Charles Dickens wrote two different endings to his work Great Expectations. However, which ending is more appropriate depends on the way the audience views the tone and purpose of the novel. There are many differences between the original and revised endings, and these differences lead the reader to two distinct conclusions from the novel. However, with the creation of these two endings, a question arises: which ending is more appropriate for the novel? Even though the revised ending is better written, the original ending is more appropriate.
There are many differences between the two endings of Great Expectations. Some of these differences are basic differences that Dickens makes clear. The original ending has eight years between Pip seeing Joe and Biddy, proceeded by another two years before Pip and Estella meet, thus having a ten year time period. However, in the revised ending, it is eleven years before Pip sees Joe and Biddy, and when he goes to Satis House and finds Estella. Another basic difference in the endings is location. Throughout Great Expectations location has been a big part of what is going on with Pip and how he views himself and life. In the original ending, Pip sees Estella randomly while he is in London. Pip lives with Clara and Herbert in Cairo and earns himself am honest living, and is finally content with his life. In the revised ending, Pip is visiting with Joe and Biddy. He decides that, for closure, he needs to visit Satis House one last time to say goodbye to that part of his life, and to say goodbye to Estella. However, while he is there, he runs into Estella.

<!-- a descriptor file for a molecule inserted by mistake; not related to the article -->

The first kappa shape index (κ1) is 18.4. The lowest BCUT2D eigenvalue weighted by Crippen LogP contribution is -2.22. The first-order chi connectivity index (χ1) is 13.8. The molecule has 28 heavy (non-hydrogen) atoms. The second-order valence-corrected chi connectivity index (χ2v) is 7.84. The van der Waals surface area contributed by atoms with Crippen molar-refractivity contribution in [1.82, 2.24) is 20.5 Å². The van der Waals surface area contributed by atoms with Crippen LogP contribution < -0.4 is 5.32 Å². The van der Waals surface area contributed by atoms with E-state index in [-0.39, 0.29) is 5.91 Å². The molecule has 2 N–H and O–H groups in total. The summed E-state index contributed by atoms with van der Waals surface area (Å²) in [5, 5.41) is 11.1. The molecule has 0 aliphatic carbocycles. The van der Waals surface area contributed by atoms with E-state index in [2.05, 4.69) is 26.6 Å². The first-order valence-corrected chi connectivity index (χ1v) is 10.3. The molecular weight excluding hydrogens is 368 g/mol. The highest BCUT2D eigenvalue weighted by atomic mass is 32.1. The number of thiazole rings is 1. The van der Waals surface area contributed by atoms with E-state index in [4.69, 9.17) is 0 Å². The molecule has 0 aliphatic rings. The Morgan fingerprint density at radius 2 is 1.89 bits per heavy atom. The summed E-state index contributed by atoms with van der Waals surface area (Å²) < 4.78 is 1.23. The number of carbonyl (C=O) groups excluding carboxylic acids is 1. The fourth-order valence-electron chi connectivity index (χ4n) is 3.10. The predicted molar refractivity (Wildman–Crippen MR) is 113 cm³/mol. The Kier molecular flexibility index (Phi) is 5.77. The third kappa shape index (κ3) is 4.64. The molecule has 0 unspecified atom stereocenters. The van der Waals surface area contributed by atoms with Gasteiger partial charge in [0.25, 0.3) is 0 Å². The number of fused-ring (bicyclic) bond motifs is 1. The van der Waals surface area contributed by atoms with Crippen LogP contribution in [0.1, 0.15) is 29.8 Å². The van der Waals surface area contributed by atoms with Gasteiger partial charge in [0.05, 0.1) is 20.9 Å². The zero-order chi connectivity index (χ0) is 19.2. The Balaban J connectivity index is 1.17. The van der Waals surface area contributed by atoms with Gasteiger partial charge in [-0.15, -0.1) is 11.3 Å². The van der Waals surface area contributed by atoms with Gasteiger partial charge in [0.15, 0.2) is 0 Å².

In both endings Estella is and always will be Pip’s “poor dream,” even though he has finally realized (in both endings) that they are not meant to be. Also in each of the two endings, he discusses with Biddy how “that poor dream, as I once used to call it, has call gone by Biddy, all gone by!” (482, 508). A few lines after this conversation with Biddy, another difference between the two endings occur. Pip informs the audience of what has become of Estella and the two endings have different accounts occur. In both of these stories, he starts off with, “I had heard of her leading a most unhappy life, and as being separated from her husband who had used her with great cruelty, and who had become quite renowned as a compound of pride, brutality, and meanness” (482, 508).
Also, Pip reveals that Drummle died from an accident with a horse that he also treated badly. This is where Estella’s life changes, so-to-speak. In the original ending Estella is remarried to a Shropshire doctor who had actually intervened in Drummle’s ill treatment of Estella while working for Drummle. This man was not rich (showing that Estella had somewhat changed), yet they still lived off of “her own personal fortune” (508) that she received when Miss Havisham died. In the revised ending, Pip tells the reader that “This release had befallen her some two years before; for anything I knew, she was married again” (482). He does not know any new information regarding Estella, including her marital information.
The original ending is much shorter than the revised ending. This is because the original ending has a different purpose than the revised ending does. The original ending keeps up with one of the main purposes throughout the novel, that self-improvement comes with the realizations that money and a rich lifestyle is not how to live a happy life. Pip does not get rewarded with Estella because she encompasses (in the original ending) those characteristics that separated her side of town from Joe’s side of town. In the original ending, Estella says she is greatly changed but the details prove otherwise.